While the basic situation that the main villains in the health drama are private, profit-driven insurance companies such as Blue Cross or Kaiser Permanente, is known, some invaluable info comes through interviews with “defectors” and “whistle-blowing” execs and employees of these organizations who no longer work for them.

“Sicko” also reflects the new technologies, with Moore relying heavily on his and other websites. Docu begins with a dozen health horror stories that Moore received from innocent Americans via his blog. It’s through these “mundane” human stories that Moore first grabs attention, such as the tale of an insured man who lost two fingers in an accident and was given a “choice” of which finger to operate on. But it’s really not much of a choice since there’s vast difference in the price tag of the two operations ($12,000 vs. $60,000), and he obviously can’t afford to pay for both.

In its good moments, which are plentiful, “Sicko” puts across its well-taken points and well-documented charges in a characteristically blunt and unbalanced way. But the docu’s scope is too comprehensive, and the film’s middle section is too diffuse, due to the cross-cultural anthropological survey that Moore conducts in three other countries, the neighboring Canada, and then France and the UK.

You could fault the docu for its lack of focus–or lack of depth for that matter. At iuts current shape, “Sicko” seems content to to present general life styles that go beyond issues of health and insurance, such as living conditions, paid vacations, child care, education, and even love and happiness. As a result, at two hours, “Sicko” extends its welcome by at least 20 minutes. Several sections could be trimmed without damaging at all the docu’s integrity or coherence.

Moore details how the American system got into such a mess by going back to the Nixon administration in 1971. He then follows through with the Reagan years and the failure of President Bill Clinton’s effort to legislate a universal health system by appointing First Lady Hilary Clinton as head of the commission. According to Moore, the various agencies of the health industry spent north of $100 million to defeat Clinton’s health care plan, and now maintain four D.C. lobbyists for every member of Congress.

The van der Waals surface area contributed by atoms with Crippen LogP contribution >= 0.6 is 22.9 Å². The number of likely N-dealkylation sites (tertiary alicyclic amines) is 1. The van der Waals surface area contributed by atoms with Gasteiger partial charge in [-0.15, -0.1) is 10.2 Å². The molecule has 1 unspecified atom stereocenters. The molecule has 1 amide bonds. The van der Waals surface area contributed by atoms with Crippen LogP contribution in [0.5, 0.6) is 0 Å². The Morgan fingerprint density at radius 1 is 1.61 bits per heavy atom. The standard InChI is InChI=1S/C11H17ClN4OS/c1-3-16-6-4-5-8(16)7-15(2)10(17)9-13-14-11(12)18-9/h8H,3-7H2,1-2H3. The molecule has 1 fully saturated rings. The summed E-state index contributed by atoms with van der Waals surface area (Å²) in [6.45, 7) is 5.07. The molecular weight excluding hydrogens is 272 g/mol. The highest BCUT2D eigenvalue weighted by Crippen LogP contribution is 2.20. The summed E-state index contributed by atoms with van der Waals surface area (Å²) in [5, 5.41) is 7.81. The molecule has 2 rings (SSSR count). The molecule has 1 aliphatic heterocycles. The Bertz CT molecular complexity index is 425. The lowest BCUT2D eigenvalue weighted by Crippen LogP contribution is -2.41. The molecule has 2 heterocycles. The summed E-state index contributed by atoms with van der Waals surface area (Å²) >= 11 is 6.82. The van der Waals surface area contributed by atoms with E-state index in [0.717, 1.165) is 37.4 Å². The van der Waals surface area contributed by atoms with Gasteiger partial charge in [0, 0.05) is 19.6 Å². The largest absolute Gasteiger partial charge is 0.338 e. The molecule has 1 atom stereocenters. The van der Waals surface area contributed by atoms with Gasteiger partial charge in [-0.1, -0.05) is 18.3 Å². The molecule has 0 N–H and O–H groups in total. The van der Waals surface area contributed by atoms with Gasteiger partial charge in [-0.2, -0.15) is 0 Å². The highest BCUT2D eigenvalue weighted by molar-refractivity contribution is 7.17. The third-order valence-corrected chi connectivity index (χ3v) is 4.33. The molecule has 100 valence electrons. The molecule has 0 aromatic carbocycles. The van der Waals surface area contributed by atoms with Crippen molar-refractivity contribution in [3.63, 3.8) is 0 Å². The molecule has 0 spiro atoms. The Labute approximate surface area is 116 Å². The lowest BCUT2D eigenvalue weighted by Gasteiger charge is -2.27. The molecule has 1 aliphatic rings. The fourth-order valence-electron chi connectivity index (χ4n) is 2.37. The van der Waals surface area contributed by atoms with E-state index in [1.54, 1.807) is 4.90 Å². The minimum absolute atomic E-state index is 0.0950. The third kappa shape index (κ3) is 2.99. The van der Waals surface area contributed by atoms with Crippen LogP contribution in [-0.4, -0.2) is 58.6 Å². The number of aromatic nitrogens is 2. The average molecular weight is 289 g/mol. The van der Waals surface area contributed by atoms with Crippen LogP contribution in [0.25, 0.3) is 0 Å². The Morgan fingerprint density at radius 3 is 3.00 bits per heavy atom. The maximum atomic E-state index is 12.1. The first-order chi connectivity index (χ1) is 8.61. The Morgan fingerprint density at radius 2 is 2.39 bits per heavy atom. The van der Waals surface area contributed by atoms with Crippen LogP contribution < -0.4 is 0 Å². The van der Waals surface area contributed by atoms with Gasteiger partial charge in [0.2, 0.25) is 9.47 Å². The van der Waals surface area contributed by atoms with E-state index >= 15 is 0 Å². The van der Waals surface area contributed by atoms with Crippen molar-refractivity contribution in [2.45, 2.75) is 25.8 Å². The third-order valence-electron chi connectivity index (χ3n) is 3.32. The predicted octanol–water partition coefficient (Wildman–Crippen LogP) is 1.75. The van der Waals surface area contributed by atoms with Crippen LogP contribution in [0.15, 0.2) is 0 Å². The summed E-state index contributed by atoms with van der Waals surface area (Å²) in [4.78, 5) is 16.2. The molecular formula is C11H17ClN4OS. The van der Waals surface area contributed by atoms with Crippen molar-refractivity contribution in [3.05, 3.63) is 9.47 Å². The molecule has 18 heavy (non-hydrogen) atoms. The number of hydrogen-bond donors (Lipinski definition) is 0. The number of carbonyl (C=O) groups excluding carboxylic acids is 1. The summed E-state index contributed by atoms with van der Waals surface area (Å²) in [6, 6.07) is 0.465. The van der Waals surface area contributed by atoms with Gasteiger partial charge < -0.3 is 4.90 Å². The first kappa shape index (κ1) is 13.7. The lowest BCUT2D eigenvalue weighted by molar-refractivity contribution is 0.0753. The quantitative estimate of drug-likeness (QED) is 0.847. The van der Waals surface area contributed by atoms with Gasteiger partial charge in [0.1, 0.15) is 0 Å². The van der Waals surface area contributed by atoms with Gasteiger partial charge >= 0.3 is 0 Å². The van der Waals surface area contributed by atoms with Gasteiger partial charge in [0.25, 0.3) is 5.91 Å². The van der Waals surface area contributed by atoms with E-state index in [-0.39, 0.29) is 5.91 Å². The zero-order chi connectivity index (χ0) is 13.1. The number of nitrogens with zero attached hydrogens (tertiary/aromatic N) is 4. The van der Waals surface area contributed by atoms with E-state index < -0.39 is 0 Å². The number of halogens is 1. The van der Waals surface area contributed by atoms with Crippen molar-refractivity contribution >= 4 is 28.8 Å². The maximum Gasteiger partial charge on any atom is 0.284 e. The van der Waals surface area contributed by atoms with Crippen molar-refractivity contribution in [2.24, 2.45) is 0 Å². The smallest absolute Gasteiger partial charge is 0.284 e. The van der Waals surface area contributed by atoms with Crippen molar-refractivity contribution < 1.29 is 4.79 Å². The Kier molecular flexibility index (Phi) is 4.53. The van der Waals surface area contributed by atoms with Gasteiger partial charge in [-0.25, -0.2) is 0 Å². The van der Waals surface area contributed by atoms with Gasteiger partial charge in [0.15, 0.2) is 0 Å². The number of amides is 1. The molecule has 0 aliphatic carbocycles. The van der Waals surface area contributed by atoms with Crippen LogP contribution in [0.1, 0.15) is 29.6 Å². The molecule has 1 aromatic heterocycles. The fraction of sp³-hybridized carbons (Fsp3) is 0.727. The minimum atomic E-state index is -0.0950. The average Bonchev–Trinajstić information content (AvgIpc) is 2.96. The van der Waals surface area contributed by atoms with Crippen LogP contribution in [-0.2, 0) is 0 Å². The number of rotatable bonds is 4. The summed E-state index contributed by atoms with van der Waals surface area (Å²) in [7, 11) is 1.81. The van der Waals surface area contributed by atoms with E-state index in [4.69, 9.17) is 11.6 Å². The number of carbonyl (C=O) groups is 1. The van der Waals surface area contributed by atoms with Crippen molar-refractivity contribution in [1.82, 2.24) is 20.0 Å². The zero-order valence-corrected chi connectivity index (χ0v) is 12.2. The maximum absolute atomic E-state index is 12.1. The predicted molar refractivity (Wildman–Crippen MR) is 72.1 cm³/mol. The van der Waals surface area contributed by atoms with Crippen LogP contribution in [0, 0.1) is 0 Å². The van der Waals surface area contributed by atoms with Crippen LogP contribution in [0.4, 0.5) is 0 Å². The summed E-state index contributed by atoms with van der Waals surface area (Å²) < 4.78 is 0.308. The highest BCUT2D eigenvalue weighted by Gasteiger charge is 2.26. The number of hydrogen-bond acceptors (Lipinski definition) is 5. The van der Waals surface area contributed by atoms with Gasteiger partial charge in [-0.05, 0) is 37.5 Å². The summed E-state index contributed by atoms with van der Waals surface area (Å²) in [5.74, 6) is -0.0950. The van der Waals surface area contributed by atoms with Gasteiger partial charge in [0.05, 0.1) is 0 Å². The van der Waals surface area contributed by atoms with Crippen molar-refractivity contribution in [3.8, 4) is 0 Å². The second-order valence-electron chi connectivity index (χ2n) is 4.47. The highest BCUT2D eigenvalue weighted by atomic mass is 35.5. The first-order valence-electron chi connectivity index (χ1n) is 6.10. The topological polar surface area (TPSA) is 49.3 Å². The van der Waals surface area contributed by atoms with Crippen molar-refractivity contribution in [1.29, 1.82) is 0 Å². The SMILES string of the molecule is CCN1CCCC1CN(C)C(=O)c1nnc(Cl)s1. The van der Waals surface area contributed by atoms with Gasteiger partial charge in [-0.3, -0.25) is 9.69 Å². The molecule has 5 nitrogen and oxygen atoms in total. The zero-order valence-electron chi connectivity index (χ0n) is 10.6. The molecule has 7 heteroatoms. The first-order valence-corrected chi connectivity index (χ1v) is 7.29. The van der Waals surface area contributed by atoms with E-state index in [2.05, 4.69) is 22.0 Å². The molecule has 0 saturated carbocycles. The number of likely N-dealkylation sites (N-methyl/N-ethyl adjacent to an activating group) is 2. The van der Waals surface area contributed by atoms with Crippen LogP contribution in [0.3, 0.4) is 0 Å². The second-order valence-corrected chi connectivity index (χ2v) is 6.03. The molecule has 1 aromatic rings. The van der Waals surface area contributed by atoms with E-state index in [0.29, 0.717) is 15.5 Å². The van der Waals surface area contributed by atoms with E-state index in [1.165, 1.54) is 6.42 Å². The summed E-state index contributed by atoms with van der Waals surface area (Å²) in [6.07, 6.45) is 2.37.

Not surprisingly, the basic explanation for the brutal US system is rooted in the military-industrial complex, summed up in the motto “the business of America is business,” which applies to the insurance companies, drug industries, and the various HMOs. The system favors the rich and powerful, while discriminating against the poor, oppressed and disenfranchised citizens.

There’s a fascinating interview with an old British Parliament member, who puts his finger on democracy and populist voting as the key variables for explaining the roots of the nationalized health care system in UK in 1948. The distinguished, erudite gentleman claims that the interest of the power elite is to keep the masses oppressed, tired, and depressed, so that they will not exercise their right to vote-or to protest, as is the prevalent norm in France, for example.

Whereas in France and the UK, the government is afraid of the people, in the US the opposite situation prevails: The people are afraid of the government, which manipulates the masses through the creation of a culture of fear and paranoia (especially after 9/11).